She did sign two others, measures allowing apartment developers to convert old commercial or industrial properties, and shortening the time cities have to approving rezoning requests.
The other bill the Legislature sent Hobbs last week will requires cities to allow duplexes, triplexes, quadplexes and townhomes on any single-family lot within a mile of a city's central business district and on at least 20% of new single-family home housing developments of 10 acres or more.
That bill won approval from city lobbyists after it was scaled back from covering entire swaths of all cities of 75,000 or more residents.
None of the bills will affect areas covered by homeowners associations.
Builders have been pushing the changes, arguing that cities are standing in the way of new development, taking too long to approve zoning changes and that water shortages have crimped some building. But cities note that there are large numbers of approved homesites that developers are sitting on.
When Hobbs vetoed the major GOP bill, she laid out a series of steps she said lawmakers needed to follow to get her backing of additional housing bills. She said she was supportive of many, including the casita proposal, providing the final product was the result of compromise.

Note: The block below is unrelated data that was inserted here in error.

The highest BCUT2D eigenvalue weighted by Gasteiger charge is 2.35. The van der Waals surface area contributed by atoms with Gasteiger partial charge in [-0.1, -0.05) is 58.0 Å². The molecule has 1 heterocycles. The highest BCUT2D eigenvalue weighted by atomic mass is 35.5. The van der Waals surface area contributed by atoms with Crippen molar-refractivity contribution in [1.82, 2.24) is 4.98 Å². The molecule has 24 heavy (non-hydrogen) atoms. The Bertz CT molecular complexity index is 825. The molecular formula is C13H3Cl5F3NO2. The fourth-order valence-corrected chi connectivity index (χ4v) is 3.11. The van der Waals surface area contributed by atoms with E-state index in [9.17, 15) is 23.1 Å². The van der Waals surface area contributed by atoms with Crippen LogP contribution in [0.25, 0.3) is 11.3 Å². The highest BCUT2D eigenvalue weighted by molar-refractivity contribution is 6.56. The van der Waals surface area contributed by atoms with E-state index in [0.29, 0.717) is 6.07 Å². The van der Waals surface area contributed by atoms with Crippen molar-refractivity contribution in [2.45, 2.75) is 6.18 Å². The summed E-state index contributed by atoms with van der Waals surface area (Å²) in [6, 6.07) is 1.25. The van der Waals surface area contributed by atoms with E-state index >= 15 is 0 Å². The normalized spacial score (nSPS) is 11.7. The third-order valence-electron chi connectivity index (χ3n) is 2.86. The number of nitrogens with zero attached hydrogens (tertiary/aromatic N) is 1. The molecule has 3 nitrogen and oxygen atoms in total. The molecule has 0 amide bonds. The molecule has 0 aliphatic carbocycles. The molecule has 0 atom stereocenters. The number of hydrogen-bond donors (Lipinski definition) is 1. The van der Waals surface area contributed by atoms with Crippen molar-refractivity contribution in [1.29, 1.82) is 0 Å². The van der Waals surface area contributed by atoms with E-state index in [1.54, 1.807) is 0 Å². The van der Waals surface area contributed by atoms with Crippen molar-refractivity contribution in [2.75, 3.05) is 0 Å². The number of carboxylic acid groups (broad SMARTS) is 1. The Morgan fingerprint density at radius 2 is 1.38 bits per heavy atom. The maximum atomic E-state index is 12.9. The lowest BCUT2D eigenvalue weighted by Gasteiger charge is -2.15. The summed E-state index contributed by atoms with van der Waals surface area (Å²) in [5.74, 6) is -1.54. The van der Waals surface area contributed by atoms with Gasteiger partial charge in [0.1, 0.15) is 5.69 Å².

The casita bill sponsor, Rep. Michael Carbone, R-Phoenix, said last week that the casita bill was indeed a compromise, although it still did not get city backing because he could not persuade backers to allow a ban on short-term rentals.
That's not what the letter from the Neighborhood Coalition of Greater Phoenix and the Phoenix Historic Neighborhoods Coalition says.
The leaders of the two groups say the lack of a ban on short-term rentals, allowing for at least two new additions on each lot and failure to allow cities to make additions match the main home show it doesn’t meet the "compromise'' criteria Hobbs said she needed to sign housing bills.
"The Legislature’s work on this issue was lacking.,'' the two group's leaders wrote to Hobbs. "We don’t say that to bash elected officials, but it’s a reality that queries asking what the bill’s supporters felt was wrong with current local laws went unanswered.''
On X: @AZChristieNews